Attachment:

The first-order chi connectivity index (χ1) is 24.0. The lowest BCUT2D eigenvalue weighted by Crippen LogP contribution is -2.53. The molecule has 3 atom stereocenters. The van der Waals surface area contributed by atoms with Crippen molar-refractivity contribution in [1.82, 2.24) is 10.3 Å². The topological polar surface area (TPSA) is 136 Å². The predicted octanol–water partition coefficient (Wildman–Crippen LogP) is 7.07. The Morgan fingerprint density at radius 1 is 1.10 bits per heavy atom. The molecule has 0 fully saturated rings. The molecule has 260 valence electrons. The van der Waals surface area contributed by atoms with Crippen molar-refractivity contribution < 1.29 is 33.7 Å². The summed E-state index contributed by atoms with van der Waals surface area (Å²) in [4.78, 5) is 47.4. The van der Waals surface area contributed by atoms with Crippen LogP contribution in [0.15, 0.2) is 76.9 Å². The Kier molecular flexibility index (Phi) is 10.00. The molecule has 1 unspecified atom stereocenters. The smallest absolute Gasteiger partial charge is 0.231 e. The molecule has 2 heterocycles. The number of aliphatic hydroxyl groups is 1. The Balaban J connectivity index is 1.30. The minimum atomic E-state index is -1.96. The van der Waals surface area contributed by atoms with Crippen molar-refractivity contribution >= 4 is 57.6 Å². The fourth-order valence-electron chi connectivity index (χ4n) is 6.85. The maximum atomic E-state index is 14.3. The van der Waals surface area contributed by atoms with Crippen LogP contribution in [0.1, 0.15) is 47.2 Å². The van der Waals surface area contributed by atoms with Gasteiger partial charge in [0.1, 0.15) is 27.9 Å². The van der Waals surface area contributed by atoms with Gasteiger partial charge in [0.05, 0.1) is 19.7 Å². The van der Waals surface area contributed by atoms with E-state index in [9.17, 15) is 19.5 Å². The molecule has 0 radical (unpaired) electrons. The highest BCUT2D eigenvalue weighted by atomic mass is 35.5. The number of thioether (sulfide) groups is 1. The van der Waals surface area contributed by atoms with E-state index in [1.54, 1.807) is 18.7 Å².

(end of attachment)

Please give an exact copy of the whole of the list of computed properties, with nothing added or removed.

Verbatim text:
The first-order chi connectivity index (χ1) is 24.0. The lowest BCUT2D eigenvalue weighted by Crippen LogP contribution is -2.53. The molecule has 3 atom stereocenters. The van der Waals surface area contributed by atoms with Crippen molar-refractivity contribution in [1.82, 2.24) is 10.3 Å². The topological polar surface area (TPSA) is 136 Å². The predicted octanol–water partition coefficient (Wildman–Crippen LogP) is 7.07. The Morgan fingerprint density at radius 1 is 1.10 bits per heavy atom. The molecule has 0 fully saturated rings. The molecule has 260 valence electrons. The van der Waals surface area contributed by atoms with Crippen molar-refractivity contribution < 1.29 is 33.7 Å². The summed E-state index contributed by atoms with van der Waals surface area (Å²) in [4.78, 5) is 47.4. The van der Waals surface area contributed by atoms with Crippen LogP contribution in [0.15, 0.2) is 76.9 Å². The Kier molecular flexibility index (Phi) is 10.00. The molecule has 1 unspecified atom stereocenters. The smallest absolute Gasteiger partial charge is 0.231 e. The molecule has 2 heterocycles. The number of aliphatic hydroxyl groups is 1. The Balaban J connectivity index is 1.30. The minimum atomic E-state index is -1.96. The van der Waals surface area contributed by atoms with Crippen molar-refractivity contribution >= 4 is 57.6 Å². The fourth-order valence-electron chi connectivity index (χ4n) is 6.85. The maximum atomic E-state index is 14.3. The van der Waals surface area contributed by atoms with Crippen LogP contribution in [0.1, 0.15) is 47.2 Å². The van der Waals surface area contributed by atoms with Gasteiger partial charge in [0.1, 0.15) is 27.9 Å². The van der Waals surface area contributed by atoms with Gasteiger partial charge in [0.05, 0.1) is 19.7 Å². The van der Waals surface area contributed by atoms with E-state index in [9.17, 15) is 19.5 Å². The molecule has 0 radical (unpaired) electrons. The highest BCUT2D eigenvalue weighted by atomic mass is 35.5. The number of thioether (sulfide) groups is 1. The van der Waals surface area contributed by atoms with E-state index in [1.54, 1.807) is 18.7 Å².